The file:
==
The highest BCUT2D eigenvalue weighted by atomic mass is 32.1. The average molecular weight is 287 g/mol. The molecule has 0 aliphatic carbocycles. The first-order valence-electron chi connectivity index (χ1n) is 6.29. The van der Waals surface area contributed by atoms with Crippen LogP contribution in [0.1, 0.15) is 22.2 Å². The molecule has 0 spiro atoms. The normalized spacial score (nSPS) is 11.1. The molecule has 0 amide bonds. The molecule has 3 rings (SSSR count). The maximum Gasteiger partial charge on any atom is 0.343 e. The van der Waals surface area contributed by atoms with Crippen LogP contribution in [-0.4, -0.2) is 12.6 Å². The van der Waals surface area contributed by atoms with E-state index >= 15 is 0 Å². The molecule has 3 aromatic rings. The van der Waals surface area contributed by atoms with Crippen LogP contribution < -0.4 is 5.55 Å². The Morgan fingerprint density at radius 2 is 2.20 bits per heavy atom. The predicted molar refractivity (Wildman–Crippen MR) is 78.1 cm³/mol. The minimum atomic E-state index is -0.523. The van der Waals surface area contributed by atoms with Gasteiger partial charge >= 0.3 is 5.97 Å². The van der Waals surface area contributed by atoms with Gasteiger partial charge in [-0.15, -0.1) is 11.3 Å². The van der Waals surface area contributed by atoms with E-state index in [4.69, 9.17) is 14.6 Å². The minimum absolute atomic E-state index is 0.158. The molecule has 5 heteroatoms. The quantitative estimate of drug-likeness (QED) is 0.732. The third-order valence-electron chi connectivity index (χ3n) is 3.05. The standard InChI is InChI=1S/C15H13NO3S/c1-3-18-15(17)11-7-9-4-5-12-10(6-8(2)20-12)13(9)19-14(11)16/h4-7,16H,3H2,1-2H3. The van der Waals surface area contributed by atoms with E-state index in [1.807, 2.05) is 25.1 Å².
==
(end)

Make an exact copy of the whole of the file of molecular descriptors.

The highest BCUT2D eigenvalue weighted by atomic mass is 32.1. The average molecular weight is 287 g/mol. The molecule has 0 aliphatic carbocycles. The first-order valence-electron chi connectivity index (χ1n) is 6.29. The van der Waals surface area contributed by atoms with Crippen LogP contribution in [0.1, 0.15) is 22.2 Å². The molecule has 0 spiro atoms. The normalized spacial score (nSPS) is 11.1. The molecule has 0 amide bonds. The molecule has 3 rings (SSSR count). The maximum Gasteiger partial charge on any atom is 0.343 e. The van der Waals surface area contributed by atoms with Crippen LogP contribution in [-0.4, -0.2) is 12.6 Å². The van der Waals surface area contributed by atoms with E-state index >= 15 is 0 Å². The molecule has 3 aromatic rings. The van der Waals surface area contributed by atoms with Crippen LogP contribution < -0.4 is 5.55 Å². The Morgan fingerprint density at radius 2 is 2.20 bits per heavy atom. The predicted molar refractivity (Wildman–Crippen MR) is 78.1 cm³/mol. The minimum atomic E-state index is -0.523. The van der Waals surface area contributed by atoms with Gasteiger partial charge >= 0.3 is 5.97 Å². The van der Waals surface area contributed by atoms with Gasteiger partial charge in [-0.15, -0.1) is 11.3 Å². The van der Waals surface area contributed by atoms with E-state index in [4.69, 9.17) is 14.6 Å². The minimum absolute atomic E-state index is 0.158. The molecule has 5 heteroatoms. The quantitative estimate of drug-likeness (QED) is 0.732. The third-order valence-electron chi connectivity index (χ3n) is 3.05. The standard InChI is InChI=1S/C15H13NO3S/c1-3-18-15(17)11-7-9-4-5-12-10(6-8(2)20-12)13(9)19-14(11)16/h4-7,16H,3H2,1-2H3. The van der Waals surface area contributed by atoms with E-state index in [1.807, 2.05) is 25.1 Å².